Friday, November 14, 2014

Off the beaten path

The beaten path is beaten for a reason. It's spectacular. It's unique. It's bewitching. Italy has some of the world's most beaten paths - The Colosseum, The Roman Forum, the Trevi Fountain - and even whole cities like Florence and Venice. The five villages of the Cinque Terre have become beaten in the last few years and there are other hotspots looming, like Lecce and probably the whole of Sicily. With international travel getting cheaper, it is becoming harder to find those quiet places where tourists are few and Italian life goes on without them.

Many people ask the Trip Advisor forums for advice as to avoiding the beaten path. They are after the quintessential (some would say clichĂ©) Italian experience - quaint villages, cobblestone streets, local food and wine, stunning landscapes and maybe even the Dolce Vita lunch on the long table under the grapevine trellis. Ahhh...who doesn't want that? The thing is  -  it actually does exist and it is easy to find - if you do a bit of homework.

Places like Pozzuoli, Baia, Procida, Atrani - are they familiar? Probably not but it may surprise you to know that they are located right alongside the well beaten path. These places are in Southern Italy in Campania - in and around the Bay of Naples - but in every part of Italy if you just move off 'that' path - you'll find these. The island of Torcello is half an hour from Venice but you'll find just a couple of tourists visiting the 9th century church. Oh - and you'll have that lunch under the vine covered trellis with just the birds and a cool breeze for company.

Piscina Mirabilis (marvellous pool)
Tucked away in a Bacoli back street, this is a 12,600 cubic metre water reservoir constructed 2000 years ago to supply Augustus' naval fleet with fresh water. You will be the only people here as you have to phone ahead and the custodian of the site will let you in through a locked door at street level and surrounded by suburbia, then you descend about 50 stairs underneath the houses above - to this.... 'Surreal' is an over-used word but appropriate to describe this place.

The Tomb of Agrippina (the elder), Bacoli. Agrippina was the granddaughter of Augustus, wife of Germanicus (whose brother was Emperor Claudius), mother of Emperor Caligula and Agrippina the younger (who was the mother of Emperor Nero). Yes - that's some imperial lineage. Archaeologists debate whether this is the resting place of her ashes but I'd like to think it is. Many members of the Julio-Claudian dynasty spent time in Campania - it was a holiday destination for wealthy Romans.
 
(Above and below - Bacoli) Sandy beach (tick), sun lounges (tick), waves (tick), blue sea (tick), did one of my Australia photos sneak in? (nope). This is Bacoli, near Naples. Pliny the Elder - and Younger - would have seen this beach as would have many ancient Romans on their holiday. This beach is alongside Cape Miseno where both Plinys (uncle and nephew) observed the eruption of Vesuvius in 79AD. Pliny the Elder was a Roman naval officer who rowed across the Bay of Naples and attempted to help the victims of Pompeii - he died of asphyxiation on the beach at Stabiae (near Sorrento). His nephew Pliny the Younger documented his uncle's heroism and his ancient letters (to Tacitus) are the only surviving recount of the eruption of Pompeii. The term 'Plinian eruption' is now used to describe a type of volcanic event similar to Vesuvius.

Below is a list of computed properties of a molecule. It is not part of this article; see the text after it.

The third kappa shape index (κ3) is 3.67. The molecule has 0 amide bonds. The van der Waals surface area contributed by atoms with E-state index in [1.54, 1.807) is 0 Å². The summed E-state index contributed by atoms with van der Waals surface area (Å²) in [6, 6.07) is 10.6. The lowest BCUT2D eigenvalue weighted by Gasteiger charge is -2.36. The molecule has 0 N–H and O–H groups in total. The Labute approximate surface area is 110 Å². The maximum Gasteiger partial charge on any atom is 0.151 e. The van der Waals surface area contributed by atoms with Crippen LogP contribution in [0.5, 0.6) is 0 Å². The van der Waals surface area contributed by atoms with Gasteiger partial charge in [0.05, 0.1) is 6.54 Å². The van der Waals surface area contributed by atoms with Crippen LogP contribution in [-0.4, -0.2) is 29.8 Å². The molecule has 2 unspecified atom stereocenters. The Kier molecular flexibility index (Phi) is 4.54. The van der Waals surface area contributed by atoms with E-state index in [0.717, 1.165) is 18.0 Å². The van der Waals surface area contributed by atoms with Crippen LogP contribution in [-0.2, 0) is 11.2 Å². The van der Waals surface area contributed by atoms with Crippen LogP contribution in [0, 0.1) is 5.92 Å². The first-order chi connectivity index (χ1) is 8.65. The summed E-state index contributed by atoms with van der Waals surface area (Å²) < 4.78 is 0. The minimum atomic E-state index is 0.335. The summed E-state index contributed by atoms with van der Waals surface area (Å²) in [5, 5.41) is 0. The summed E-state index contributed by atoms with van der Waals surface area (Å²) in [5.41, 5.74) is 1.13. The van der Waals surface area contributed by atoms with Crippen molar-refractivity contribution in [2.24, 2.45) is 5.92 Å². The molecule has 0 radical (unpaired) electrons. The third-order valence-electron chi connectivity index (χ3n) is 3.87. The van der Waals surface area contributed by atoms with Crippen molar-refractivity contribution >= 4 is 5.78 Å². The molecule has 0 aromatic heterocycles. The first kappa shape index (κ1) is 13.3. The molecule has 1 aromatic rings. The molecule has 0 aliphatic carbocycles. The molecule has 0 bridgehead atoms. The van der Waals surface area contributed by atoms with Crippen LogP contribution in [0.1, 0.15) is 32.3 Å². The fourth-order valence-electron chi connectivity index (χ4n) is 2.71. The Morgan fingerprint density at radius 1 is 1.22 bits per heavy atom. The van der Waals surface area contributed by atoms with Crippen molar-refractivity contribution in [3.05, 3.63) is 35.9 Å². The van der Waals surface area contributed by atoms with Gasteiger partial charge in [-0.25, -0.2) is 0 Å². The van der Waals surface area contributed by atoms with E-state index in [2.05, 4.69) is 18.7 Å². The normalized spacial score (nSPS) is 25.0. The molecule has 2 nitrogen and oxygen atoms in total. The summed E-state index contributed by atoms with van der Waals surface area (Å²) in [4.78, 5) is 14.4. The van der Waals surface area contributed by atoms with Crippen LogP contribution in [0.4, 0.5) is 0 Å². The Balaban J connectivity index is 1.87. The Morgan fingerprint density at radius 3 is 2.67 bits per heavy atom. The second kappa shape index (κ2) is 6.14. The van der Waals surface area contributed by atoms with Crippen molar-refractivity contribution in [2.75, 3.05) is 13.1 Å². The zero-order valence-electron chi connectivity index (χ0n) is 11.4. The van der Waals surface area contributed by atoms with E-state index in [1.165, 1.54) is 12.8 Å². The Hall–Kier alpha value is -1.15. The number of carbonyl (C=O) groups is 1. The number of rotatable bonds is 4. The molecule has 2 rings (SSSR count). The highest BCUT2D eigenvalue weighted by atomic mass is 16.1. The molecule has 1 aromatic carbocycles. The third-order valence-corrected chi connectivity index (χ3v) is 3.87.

The Flavian Amphitheatre at Pozzuoli (near Naples). Where are the tourists?
The third largest amphitheatre in the Roman empire and no one is here!
The photos above and below show the underground area where you are free to walk without constraint - or until the darkness and eerie tunnels spook you back up to daylight.


The Temple of Serapis at Pozzuoli. Not a temple but a macellum (marketplace) where ancient Romans bought their groceries - meat, fish, vegetables. These days it's a victim of the unstable earth surrounding it -see how there is water at the bottom. In 1976 this temple had water halfway up - due to 'bradeyism' which is the undulating of the earth's crust due to flowing molten magma just below the surface.
Nisida - you can't visit this little island as its a prison - but its fame is everlasting. It was here that Brutus and Cassius plotted to kill Julius Caesar in 44BC.

 
Procida - everyone's heard of Capri but who's heard of this little jewel?
One hour on the ferry from Naples.
Come here to get away from Capri's tourists - you'll have it all to yourself.


Further down the coast from Naples and Pozzuoli lies the Amalfi Coast. Buzzing with tourists night and day and so over-supplied with an abundance of beauty you don't know where to look - but with that brings lots of crowds. Positano is one of my favourite places on earth and Amalfi is a close second, however on my last trip I was determined to visit Atrani. It's right next door to Amalfi and to get there, you take this winding ancient pathway (see below). Again - no one is there. You'll have the path, and Atrani, all to yourself.